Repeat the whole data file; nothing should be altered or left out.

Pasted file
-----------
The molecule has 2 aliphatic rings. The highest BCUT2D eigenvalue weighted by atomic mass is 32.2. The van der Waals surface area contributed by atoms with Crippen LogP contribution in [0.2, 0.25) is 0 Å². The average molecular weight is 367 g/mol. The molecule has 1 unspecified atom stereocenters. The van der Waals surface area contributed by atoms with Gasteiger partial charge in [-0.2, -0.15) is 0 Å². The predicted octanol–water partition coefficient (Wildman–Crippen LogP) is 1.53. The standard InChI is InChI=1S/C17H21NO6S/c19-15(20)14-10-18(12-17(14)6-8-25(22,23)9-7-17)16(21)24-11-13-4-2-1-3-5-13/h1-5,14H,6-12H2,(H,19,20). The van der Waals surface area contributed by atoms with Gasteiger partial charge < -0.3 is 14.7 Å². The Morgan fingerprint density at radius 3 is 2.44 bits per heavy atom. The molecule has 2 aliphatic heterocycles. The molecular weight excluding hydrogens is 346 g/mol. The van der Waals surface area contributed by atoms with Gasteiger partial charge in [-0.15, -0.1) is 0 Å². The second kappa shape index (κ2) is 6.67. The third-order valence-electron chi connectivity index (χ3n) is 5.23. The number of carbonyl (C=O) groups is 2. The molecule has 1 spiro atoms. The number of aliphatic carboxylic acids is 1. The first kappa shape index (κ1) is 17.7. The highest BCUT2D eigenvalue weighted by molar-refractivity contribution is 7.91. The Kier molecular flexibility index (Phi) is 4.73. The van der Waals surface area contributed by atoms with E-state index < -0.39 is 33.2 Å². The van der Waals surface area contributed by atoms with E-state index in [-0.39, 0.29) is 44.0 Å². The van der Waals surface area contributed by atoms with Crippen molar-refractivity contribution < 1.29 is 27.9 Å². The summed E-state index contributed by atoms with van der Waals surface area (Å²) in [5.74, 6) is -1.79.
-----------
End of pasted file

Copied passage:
The molecule has 2 aliphatic rings. The highest BCUT2D eigenvalue weighted by atomic mass is 32.2. The van der Waals surface area contributed by atoms with Crippen LogP contribution in [0.2, 0.25) is 0 Å². The average molecular weight is 367 g/mol. The molecule has 1 unspecified atom stereocenters. The van der Waals surface area contributed by atoms with Gasteiger partial charge in [-0.2, -0.15) is 0 Å². The predicted octanol–water partition coefficient (Wildman–Crippen LogP) is 1.53. The standard InChI is InChI=1S/C17H21NO6S/c19-15(20)14-10-18(12-17(14)6-8-25(22,23)9-7-17)16(21)24-11-13-4-2-1-3-5-13/h1-5,14H,6-12H2,(H,19,20). The van der Waals surface area contributed by atoms with Gasteiger partial charge < -0.3 is 14.7 Å². The Morgan fingerprint density at radius 3 is 2.44 bits per heavy atom. The molecule has 2 aliphatic heterocycles. The molecular weight excluding hydrogens is 346 g/mol. The van der Waals surface area contributed by atoms with Gasteiger partial charge in [-0.15, -0.1) is 0 Å². The second kappa shape index (κ2) is 6.67. The third-order valence-electron chi connectivity index (χ3n) is 5.23. The number of carbonyl (C=O) groups is 2. The molecule has 1 spiro atoms. The number of aliphatic carboxylic acids is 1. The first kappa shape index (κ1) is 17.7. The highest BCUT2D eigenvalue weighted by molar-refractivity contribution is 7.91. The Kier molecular flexibility index (Phi) is 4.73. The van der Waals surface area contributed by atoms with E-state index < -0.39 is 33.2 Å². The van der Waals surface area contributed by atoms with E-state index in [-0.39, 0.29) is 44.0 Å². The van der Waals surface area contributed by atoms with Crippen molar-refractivity contribution < 1.29 is 27.9 Å². The summed E-state index contributed by atoms with van der Waals surface area (Å²) in [5.74, 6) is -1.79.